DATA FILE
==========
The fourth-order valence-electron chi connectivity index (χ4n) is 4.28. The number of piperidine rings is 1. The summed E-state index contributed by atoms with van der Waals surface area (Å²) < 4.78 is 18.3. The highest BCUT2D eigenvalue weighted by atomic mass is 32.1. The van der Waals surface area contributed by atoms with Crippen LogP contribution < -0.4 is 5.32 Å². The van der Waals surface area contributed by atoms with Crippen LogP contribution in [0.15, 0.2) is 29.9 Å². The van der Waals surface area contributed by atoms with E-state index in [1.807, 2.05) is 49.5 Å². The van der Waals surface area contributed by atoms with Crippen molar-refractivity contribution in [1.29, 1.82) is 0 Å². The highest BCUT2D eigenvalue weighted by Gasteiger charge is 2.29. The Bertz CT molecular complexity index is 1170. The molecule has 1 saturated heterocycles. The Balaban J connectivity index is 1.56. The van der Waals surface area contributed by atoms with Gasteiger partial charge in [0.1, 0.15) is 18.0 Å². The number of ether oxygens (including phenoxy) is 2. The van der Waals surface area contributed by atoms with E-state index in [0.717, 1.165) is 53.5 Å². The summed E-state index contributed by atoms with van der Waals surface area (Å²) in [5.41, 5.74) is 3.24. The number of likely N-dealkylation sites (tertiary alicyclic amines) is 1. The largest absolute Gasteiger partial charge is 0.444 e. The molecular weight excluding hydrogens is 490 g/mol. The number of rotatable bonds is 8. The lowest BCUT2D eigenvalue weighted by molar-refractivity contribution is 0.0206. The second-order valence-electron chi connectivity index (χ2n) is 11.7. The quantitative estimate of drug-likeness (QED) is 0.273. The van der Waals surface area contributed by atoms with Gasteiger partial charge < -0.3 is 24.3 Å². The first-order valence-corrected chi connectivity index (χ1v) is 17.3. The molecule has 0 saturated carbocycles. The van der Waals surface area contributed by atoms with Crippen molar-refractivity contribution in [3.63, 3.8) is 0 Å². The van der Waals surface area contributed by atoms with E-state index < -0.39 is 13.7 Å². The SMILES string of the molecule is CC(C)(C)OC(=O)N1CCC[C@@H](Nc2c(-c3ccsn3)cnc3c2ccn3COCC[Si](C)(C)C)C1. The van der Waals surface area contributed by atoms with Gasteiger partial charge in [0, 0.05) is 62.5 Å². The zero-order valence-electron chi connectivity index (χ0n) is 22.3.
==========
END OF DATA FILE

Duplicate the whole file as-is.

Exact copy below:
The fourth-order valence-electron chi connectivity index (χ4n) is 4.28. The number of piperidine rings is 1. The summed E-state index contributed by atoms with van der Waals surface area (Å²) < 4.78 is 18.3. The highest BCUT2D eigenvalue weighted by atomic mass is 32.1. The van der Waals surface area contributed by atoms with Crippen LogP contribution < -0.4 is 5.32 Å². The van der Waals surface area contributed by atoms with Crippen LogP contribution in [0.15, 0.2) is 29.9 Å². The van der Waals surface area contributed by atoms with E-state index in [1.807, 2.05) is 49.5 Å². The van der Waals surface area contributed by atoms with Crippen molar-refractivity contribution in [1.29, 1.82) is 0 Å². The highest BCUT2D eigenvalue weighted by Gasteiger charge is 2.29. The Bertz CT molecular complexity index is 1170. The molecule has 1 saturated heterocycles. The Balaban J connectivity index is 1.56. The van der Waals surface area contributed by atoms with Gasteiger partial charge in [0.1, 0.15) is 18.0 Å². The number of ether oxygens (including phenoxy) is 2. The van der Waals surface area contributed by atoms with E-state index in [0.717, 1.165) is 53.5 Å². The summed E-state index contributed by atoms with van der Waals surface area (Å²) in [5.41, 5.74) is 3.24. The number of likely N-dealkylation sites (tertiary alicyclic amines) is 1. The largest absolute Gasteiger partial charge is 0.444 e. The molecular weight excluding hydrogens is 490 g/mol. The number of rotatable bonds is 8. The lowest BCUT2D eigenvalue weighted by molar-refractivity contribution is 0.0206. The second-order valence-electron chi connectivity index (χ2n) is 11.7. The quantitative estimate of drug-likeness (QED) is 0.273. The van der Waals surface area contributed by atoms with Gasteiger partial charge < -0.3 is 24.3 Å². The first-order valence-corrected chi connectivity index (χ1v) is 17.3. The molecule has 0 saturated carbocycles. The van der Waals surface area contributed by atoms with Crippen molar-refractivity contribution in [3.63, 3.8) is 0 Å². The van der Waals surface area contributed by atoms with E-state index < -0.39 is 13.7 Å². The SMILES string of the molecule is CC(C)(C)OC(=O)N1CCC[C@@H](Nc2c(-c3ccsn3)cnc3c2ccn3COCC[Si](C)(C)C)C1. The van der Waals surface area contributed by atoms with Gasteiger partial charge in [0, 0.05) is 62.5 Å². The zero-order valence-electron chi connectivity index (χ0n) is 22.3.